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Steve Fisher sits in front of a truck contracted by the city to take out the Jarvis bike lanes.
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Chris Drew is seen blocking the truck just south of Carlton.
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A man calling himself "Rob Ford" lies in front of the truck. He stood up when asked by police.
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Wayne Scott sits on his bike in front of the truck.
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Cycling advocates literally put their asses on the line to stop the removal of the Jarvis bike lanes Monday, and managed to win a temporary reprieve for the controversial bikeways.
As a city-contracted crew began scrubbing out the southbound lane using a truck-mounted water blaster shortly before 1 pm, a single protestor sat down in its path. The truck moved around him and continued its work, only to be blocked by another man, then another.
The crew was halted three separate times by a half-dozen activists, before finally abandoning the project at around 3 pm. Police told reporters the work would resume at 10 am Tuesday morning. A city spokesperson would not confirm that time, however. (Update: a spokesperson from the city planning office has now confirmed the 10 am start time).
No arrests were made.
Chris Drew was one of the protestors who confronted the truck for the third and final time, standing with his bike across its path just south of Carlton St.
After the crew sped away, Drew declared his mission accomplished.
"I'm happy that drivers on Jarvis and cyclists on Jarvis will have another day of safety," Drew said.
The 29-year-old, who runs a tech start-up and lives on Jarvis, said he wasn't sure if he'd be back in the morning to block the truck again.
"We'll see how I'm feeling," Drew said. "One person can only do so much. I think it's important for all cyclists and all drivers to speak out about this."
When the crew began to remove the southbound lane at Jarvis and Isabella Monday afternoon, there was little indication a protest was planned. There were no activists visible on the scene, and the truck was watched only by a handful of reporters.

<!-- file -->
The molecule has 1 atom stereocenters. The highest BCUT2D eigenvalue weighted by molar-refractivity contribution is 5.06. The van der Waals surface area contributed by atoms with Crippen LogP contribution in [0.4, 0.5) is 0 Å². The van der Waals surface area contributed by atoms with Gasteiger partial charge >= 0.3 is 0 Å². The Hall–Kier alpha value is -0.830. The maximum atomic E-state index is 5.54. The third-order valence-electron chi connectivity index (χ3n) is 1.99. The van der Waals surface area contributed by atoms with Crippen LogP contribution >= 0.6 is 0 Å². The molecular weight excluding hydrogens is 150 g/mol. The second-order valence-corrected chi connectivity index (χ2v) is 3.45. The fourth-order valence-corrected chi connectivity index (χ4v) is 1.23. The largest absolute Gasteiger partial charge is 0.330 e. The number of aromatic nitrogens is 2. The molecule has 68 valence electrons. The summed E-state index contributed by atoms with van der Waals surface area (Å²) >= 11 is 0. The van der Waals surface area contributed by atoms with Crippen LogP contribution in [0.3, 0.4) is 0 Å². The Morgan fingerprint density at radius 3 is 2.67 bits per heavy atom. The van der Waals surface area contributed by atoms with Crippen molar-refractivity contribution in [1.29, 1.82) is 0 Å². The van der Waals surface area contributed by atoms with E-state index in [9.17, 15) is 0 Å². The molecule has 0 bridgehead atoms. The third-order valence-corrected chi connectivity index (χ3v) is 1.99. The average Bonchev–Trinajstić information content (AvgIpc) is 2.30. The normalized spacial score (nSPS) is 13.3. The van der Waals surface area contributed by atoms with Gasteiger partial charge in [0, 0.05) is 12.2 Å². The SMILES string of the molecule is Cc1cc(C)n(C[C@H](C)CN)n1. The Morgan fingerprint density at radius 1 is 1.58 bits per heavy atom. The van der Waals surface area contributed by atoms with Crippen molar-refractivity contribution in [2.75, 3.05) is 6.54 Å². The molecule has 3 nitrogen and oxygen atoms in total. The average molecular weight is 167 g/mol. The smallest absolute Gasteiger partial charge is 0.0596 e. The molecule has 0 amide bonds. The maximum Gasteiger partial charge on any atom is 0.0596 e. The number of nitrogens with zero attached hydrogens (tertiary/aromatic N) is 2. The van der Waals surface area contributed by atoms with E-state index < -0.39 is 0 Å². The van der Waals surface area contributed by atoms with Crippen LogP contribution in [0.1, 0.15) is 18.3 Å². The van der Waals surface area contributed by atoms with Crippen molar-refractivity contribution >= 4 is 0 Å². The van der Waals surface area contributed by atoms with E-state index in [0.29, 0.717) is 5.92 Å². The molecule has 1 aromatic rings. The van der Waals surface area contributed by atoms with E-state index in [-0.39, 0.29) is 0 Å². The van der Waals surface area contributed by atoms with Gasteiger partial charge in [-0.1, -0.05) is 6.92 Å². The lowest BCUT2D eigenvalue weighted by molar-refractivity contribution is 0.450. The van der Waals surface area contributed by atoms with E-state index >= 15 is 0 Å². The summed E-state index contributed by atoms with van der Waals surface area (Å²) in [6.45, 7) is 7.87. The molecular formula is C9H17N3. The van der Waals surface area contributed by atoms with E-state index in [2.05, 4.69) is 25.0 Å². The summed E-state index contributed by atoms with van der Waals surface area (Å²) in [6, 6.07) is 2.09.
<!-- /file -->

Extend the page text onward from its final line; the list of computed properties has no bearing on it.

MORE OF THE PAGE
But as it began slowly stripping the paint off the road at a speed of 60 metres an hour, a 33-year-old named Steven Fisher sat down in front of it, just north of Wellesley St. The freelance arts and culture writer said he was upset by the lack of public consultation that went into the city's decision to take out the bike lanes and reinstate a reversible fifth car lane.
"This community wasn't consulted. It was done against the [local] councillor's wishes," he said. "And I don't feel like city council has taken the safety of those who live and work on Jarvis into account."
Fisher was followed by researcher Michael Polanyi, veteran cycling activist Wayne Scott, Drew, and a man calling himself "Rob Ford," who lay on his back across the lane.
All but the latter man said they attended a civil disobedience workshop held by the Jarvis Emergency Task Force this past weekend. The group distributed flyers on Monday that said the protestors were Toronto residents who live and work near Jarvis and that removing the bike lanes "will put our own and other pedestrians and cyclists' lives at risk."
The group is urging those who oppose the removal of the lanes to contact Mayor Rob Ford and public works chair Councillor Denzil Minnan-Wong to ask the work be suspended until the nearby Sherbourne separated bike lane is fully completed, more public consultations have been held, and the environmental and health impacts of installing the fifth car lane have been studied.
Minnan-Wong did not immediately return a request for comment for this story.
Despite vocal protests from the cycling community and the objection of local councillor Kristyn Wong-Tam, city council voted to remove the Jarvis bike lanes last July as part of Ford's campaign promise to end the so-called "war on the car." The mayor and other councillors argue that removing the fifth car lane worsened congestion on the street, which is a major north-south artery into the downtown core.
But cycling advocates say that the city's own data shows car travel times have increased by only three to five minutes during evening rush hour, the number of cyclists using the street has tripled, and that rates of accidents involving bikes, cars, and pedestrians have all decreased.
They also accuse the Ford administration of hypocrisy, because the mayor was elected on a promise to cut waste at City Hall. Removing the lanes and reinstating the fifth car lane will cost the city up to $300,000.
A last ditch effort to save the bikeways died on the council floor last month.
Activists were planning a "candlelight vigil" for the Jarvis lanes at 5:30 pm on Monday.